This is the context in which Onaiyekan, a high profile actor in Catholicism in the country is retiring, one of the very few who can come together and make a decisive or definitive move in the politics of remaking of Nigeria. Nigeria might not be in need of an alternative government but Nigeria can do with a layer of few such actors with the moral authority and agency that can subvert the vicious domestic and external visualization of Nigeria in the past 15 years as a country heading for implosion. The only reason asserted for such imagination is the country’s ethnic diversity and the wrangling associated with that. While it is true that only a fool will disregard diversity and difference, Nigeria interestingly has no problems with diversity. Nigeria only has problems with the manipulation of diversity.
True as it is that both the Left and the Right in Nigerian politics failed completely to document the cultural resources of various ethnic groups as a crucial input into nation building, the Nigerian people themselves observe no barriers in inter-group relations. Except the fear of Muslims that Christians do not respect Islam enough as for a Muslim woman to be married off to a Christian, there are no other barriers along ethnic, regional and religious divides, from social networks to politics to business. It is only in politics that the vicious struggle for access to oil rents underpins the manipulation of difference. However, the performative implication of narratives means that there is something to fear from the enemy images that the manipulation has produced and which have sedimented and could implode if not carefully managed.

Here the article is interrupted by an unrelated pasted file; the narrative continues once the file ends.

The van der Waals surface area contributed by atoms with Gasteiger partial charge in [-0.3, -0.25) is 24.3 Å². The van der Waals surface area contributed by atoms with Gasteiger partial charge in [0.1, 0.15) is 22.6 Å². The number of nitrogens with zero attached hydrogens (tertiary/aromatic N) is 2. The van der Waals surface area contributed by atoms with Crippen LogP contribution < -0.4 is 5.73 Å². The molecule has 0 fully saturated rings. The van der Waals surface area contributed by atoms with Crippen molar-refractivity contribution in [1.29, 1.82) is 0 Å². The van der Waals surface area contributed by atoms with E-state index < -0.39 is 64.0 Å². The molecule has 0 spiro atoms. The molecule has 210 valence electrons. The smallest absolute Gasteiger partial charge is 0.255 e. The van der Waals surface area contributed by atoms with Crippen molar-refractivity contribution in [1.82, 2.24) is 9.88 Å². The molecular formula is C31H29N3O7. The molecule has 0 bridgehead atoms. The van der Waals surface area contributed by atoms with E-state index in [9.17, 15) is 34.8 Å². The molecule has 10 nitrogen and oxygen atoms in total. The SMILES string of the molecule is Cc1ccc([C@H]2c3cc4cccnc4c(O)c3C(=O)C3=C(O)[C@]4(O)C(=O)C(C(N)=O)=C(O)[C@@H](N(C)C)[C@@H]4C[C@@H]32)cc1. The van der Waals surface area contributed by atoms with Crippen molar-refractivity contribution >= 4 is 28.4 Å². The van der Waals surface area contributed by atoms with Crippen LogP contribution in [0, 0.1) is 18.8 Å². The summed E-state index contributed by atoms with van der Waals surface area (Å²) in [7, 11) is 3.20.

Without suggesting that any one individual can solve Nigeria’s many problems and without imagining that the Church will have nothing more for the retired Cardinal to do, the point here is that a practiced pioneer and pacesetter in the praxis of Dialogue can add value to similar efforts going on with the aim of stabilising Nigeria. Agency is very important in human affairs. In Onaiyekan, Nigeria has a grade 1 agency. When he talks, he talks as a man of God, not as a politician. When he talks, he talks not to win but to clarify. When he talks, he offers and exposes all the other options without threatening anyone. Blessed with good health and relative youth compared to other living Cardinals in Nigeria, John Onaiyekan might have retired only to start another phase, with good prospects of being God’s instrument in securing Nigeria as well as expanding the space for the African and the Black world. So, help us God!